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Russia-U.S. Relations Unlikely to Improve With New Administration

Alexander Demianchuk / Reuters

Russian-American relations are unlikely to improve under a new U.S. administration, Russia’s deputy foreign minister Sergei Ryabkov said on Tuesday. 

Speaking at a conference on security and defense in Russia’s Federation Council, Ryabkov said that “for at least the next four years, a return to stable progressive and positive relations with the U.S. will be very difficult.” 

Ryabkov did not rule out the possibility for a normalization of relations with the U.S., but noted that “objective data bears witness to the low likelihood of that scenario.”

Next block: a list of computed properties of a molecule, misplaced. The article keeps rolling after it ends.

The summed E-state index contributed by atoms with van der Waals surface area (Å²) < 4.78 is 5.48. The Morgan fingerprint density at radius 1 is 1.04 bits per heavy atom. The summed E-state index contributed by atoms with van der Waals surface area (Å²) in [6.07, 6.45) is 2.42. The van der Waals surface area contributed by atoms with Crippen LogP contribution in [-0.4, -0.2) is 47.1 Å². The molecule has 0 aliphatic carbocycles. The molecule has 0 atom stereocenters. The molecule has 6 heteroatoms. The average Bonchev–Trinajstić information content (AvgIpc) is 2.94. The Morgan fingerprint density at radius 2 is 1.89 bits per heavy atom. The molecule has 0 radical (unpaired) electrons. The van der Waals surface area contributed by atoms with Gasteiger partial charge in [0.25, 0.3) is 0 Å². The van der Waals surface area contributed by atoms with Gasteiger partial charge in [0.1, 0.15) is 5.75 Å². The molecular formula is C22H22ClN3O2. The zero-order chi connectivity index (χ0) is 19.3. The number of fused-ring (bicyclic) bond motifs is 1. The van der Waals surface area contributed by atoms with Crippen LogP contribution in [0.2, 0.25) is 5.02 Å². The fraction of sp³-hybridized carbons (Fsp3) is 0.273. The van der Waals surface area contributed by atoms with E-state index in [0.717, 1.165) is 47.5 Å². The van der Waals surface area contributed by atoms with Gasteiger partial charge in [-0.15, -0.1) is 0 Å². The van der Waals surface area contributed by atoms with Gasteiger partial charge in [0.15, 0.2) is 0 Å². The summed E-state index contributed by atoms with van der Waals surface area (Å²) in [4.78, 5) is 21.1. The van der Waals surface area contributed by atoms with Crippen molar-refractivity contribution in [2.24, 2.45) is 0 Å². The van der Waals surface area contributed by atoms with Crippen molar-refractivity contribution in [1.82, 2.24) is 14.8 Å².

Ryabkov’s comments about the U.S. were in line with those of his boss, Foreign Minister Sergei Lavrov, who commented about Russia-EU relations the same day. 

Speaking on the topic of possible new sanctions against Russia over its role in the war in Syria, Lavrov called such talk “cynical and indecent.” 

“Right now Syria is already being mentioned as another issue with which to catch Russophobes, and, speculating on people’s suffering, speculating on the humanitarian aspects of the Syrian crisis, it is possible to attract all the other non-Russophobes and drag them into another anti-Russian sanctions campaign,” Lavrov said. 

Last week, president of the European Council Donald Tusk said that the possibility of new sanctions over Russia’s involvement in Syria was being considered. However, after a summit of EU leaders in Berlin, no new sanctions were proposed. 

When asked about Ryabkov’s comments about possible Russian counter-sanctions, Lavrov told reporters that Russia would definitely respond if new sanctions were added.

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